• Antifungal topical medications, including Mycelex (clotrimazole), Oravig (miconazole), or Mycostatin (nystatin)

Laser Therapy

Healthcare providers may use laser therapy in severe, recurrent cases of canker sores or ulcers caused by herpes simplex. Researchers found this treatment to significantly speed up healing. The sooner you receive treatment, the faster you can reduce pain in these types of mouth ulcers.

Vitamin Supplements

Healthcare providers may recommend vitamin or mineral supplements. Researchers found B vitamins help regenerate mucous tissue where mouth ulcers occur. They may sometimes combine supplements with pantothenic acid (also known as vitamin B5) to speed up healing. Vitamin B5 may also prevent mouth ulcers from recurring and reduce symptoms by reducing inflammation and promoting tissue growth.

Home Management

Several over-the-counter (OTC) and home treatments can relieve symptoms, including:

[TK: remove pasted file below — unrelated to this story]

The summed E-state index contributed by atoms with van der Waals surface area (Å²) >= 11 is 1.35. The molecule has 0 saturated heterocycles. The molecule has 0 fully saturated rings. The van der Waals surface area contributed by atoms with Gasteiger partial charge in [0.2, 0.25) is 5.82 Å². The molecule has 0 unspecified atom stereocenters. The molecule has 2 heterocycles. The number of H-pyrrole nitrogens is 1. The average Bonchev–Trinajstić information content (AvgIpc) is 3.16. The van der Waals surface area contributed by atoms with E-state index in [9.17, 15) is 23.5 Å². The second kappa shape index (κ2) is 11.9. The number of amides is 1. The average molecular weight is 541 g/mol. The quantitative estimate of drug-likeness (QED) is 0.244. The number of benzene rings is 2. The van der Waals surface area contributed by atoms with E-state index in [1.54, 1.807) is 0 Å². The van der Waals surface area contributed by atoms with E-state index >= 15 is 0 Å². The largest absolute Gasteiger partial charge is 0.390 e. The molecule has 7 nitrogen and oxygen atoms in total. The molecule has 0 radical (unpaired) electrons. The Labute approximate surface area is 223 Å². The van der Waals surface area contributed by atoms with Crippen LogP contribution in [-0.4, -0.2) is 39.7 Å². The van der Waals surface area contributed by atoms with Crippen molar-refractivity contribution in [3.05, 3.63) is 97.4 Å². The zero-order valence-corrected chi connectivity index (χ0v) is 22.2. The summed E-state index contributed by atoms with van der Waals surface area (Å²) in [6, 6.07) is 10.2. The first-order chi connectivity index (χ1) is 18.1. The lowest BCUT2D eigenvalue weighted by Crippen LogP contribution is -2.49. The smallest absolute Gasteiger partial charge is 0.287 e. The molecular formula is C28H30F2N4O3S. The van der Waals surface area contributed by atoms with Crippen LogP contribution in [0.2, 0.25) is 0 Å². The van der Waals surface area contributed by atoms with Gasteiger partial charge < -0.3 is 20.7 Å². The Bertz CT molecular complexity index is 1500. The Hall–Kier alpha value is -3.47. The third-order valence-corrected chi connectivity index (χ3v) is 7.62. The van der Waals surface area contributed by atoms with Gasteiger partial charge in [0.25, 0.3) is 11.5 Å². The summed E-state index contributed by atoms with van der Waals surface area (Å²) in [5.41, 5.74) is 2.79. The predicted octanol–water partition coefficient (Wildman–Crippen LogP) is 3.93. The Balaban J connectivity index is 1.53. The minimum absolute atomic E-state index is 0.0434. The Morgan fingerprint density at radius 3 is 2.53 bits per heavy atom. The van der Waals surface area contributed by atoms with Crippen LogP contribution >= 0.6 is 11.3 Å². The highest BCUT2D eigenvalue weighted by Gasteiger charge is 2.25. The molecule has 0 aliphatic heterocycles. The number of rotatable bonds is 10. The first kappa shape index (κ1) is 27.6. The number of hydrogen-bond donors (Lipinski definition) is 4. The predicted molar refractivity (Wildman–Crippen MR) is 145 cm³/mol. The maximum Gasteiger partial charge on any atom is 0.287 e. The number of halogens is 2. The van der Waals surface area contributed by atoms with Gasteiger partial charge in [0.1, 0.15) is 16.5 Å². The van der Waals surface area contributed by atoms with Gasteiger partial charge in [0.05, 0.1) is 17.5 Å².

• Pain relievers, such as Motrin (ibuprofen)
  • Anesthetics, such as Senatec (lidocaine), available as patches, sprays, or ointments
  • Gently cleaning affected areas with antiseptic soap and water
  • Applying ice or a warm washcloth to the affected area
  • Gargling with saltwater
  • Avoiding hot beverages and acidic foods

Canker sores are a type of herpes simplex ulcer sore that goes through periods of flare-ups (sudden occurrence of ulcers) and remission (when ulcers go away). Different types of sores require different methods of prevention.

You can take steps to prevent mouth ulcers. For example:

  • Apply sunscreen or zinc oxide lip balm to sores exposed to the sun
  • Ensure your lips are moisturized